Why US winks at illegal migration

Alok Ray | Updated on March 12, 2018

Illegal migrants are willing to work at lower wages than Americans. The campaign against them is mere posturing.

A few days back, my wife and I were waiting at a hospital lounge in the US. A white lady came and occupied a seat close to us. She began: “I don’t like Indians. How many years does a person need to stay in US before he gets citizenship? Ten years? In other countries if such people are killed by someone, he is honoured. But, unfortunately, here he has to go to jail.”

We were really astonished at this remark. I have lived in the US for many years — first as a PhD student in the early 70s and since then as professors in different US universities at different times. I have never faced this kind of open racist remarks and veiled threats.

Initially, we disregarded the lady and did not answer. But she continued her abusive rant. Then, I was forced to tell her: “Look, lady. I am a PhD and a university professor, not an illegal immigrant. Just stop your racist comments, otherwise I will have to call the police.” Only after my counter-threat did the lady stop.

This shows that there exists a deep resentment against illegal immigrants in the US among ordinary citizens. US Homeland Security estimates that in 2011 there were 11.5 million undocumented immigrants in the US. Out of this, 6.8 million were from Mexico.

Another 1.5 million originated from other Latin American countries. Four Asian countries — China, the Philippines, India and South Korea — accounted for more than 1 million. Why, then, does the government not do anything effective to stop this? The reasons are both political and economic.


Mexican and other illegal workers work at lower effective wages than their American counterparts, as they are not legally entitled to receive the benefits under labour laws. Further, since they cannot get unemployment or medical benefits (Medicaid), they are under greater compulsion to work at any wage for their survival. They mainly work as labour in agriculture, construction, meat packing, restaurants and small factories, where even unskilled American workers are no longer keen to work.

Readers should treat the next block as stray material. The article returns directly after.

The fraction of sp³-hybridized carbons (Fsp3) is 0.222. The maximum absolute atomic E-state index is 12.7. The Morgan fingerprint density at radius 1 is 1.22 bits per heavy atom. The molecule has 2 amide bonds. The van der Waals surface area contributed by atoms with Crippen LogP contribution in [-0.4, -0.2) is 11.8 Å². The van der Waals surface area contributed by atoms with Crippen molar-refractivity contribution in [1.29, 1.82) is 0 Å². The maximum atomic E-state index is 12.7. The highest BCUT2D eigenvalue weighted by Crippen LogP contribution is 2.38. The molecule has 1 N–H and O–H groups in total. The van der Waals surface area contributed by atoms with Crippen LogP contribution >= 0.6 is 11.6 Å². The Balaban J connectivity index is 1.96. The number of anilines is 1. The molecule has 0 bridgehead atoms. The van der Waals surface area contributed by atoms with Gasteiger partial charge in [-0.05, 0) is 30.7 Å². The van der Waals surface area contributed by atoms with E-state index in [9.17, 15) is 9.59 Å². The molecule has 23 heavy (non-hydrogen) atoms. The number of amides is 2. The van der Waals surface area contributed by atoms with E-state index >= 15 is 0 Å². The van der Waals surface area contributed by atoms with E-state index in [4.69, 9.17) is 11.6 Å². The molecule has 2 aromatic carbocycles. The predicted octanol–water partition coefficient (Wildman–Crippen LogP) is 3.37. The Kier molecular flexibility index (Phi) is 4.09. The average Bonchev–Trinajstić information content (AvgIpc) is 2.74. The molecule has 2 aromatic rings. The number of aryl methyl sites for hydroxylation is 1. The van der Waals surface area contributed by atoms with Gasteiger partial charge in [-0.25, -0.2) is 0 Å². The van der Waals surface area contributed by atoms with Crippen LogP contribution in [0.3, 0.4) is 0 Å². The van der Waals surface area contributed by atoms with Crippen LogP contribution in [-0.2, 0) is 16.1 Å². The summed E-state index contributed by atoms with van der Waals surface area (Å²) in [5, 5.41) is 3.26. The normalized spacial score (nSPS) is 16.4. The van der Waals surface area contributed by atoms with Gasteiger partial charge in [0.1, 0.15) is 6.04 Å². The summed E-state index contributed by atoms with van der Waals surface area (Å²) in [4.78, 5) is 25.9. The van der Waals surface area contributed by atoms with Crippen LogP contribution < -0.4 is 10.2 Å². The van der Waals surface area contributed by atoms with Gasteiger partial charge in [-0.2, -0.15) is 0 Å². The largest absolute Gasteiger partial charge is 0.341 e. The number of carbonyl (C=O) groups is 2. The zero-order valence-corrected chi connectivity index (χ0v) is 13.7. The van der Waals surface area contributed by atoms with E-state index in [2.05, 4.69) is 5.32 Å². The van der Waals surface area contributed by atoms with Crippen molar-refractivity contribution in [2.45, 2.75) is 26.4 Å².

The womenfolk work as nannies, house maids and cleaning ladies, where too the American counterparts are not that interested. Thus, the pressure from American trade unions to restrict illegal immigration of such people is weak.

Consumers are happy as they keep the prices low. Several high-ranking American officials and even Congressmen have been found to have employed such workers in their homes. Under the law, the employers face stiff penalty for employing undocumented employees.

But the law is enforced very sparingly to be an effective deterrent. Most employers do not make use of the electronic system (E-Verify) in place to check the immigration status of prospective employees.

In 2011, raids on workplaces arrested less than 1,500 workers out of the estimated 8 million and less than 400 employers were fined out of several millions. And this was a substantial improvement in enforcement claimed by the Obama Administration, as no employers were punished in 2006 under the earlier Republican Bush era. In several States, the police are not allowed to check immigration papers of drivers violating traffic laws, or even driving without valid driving license.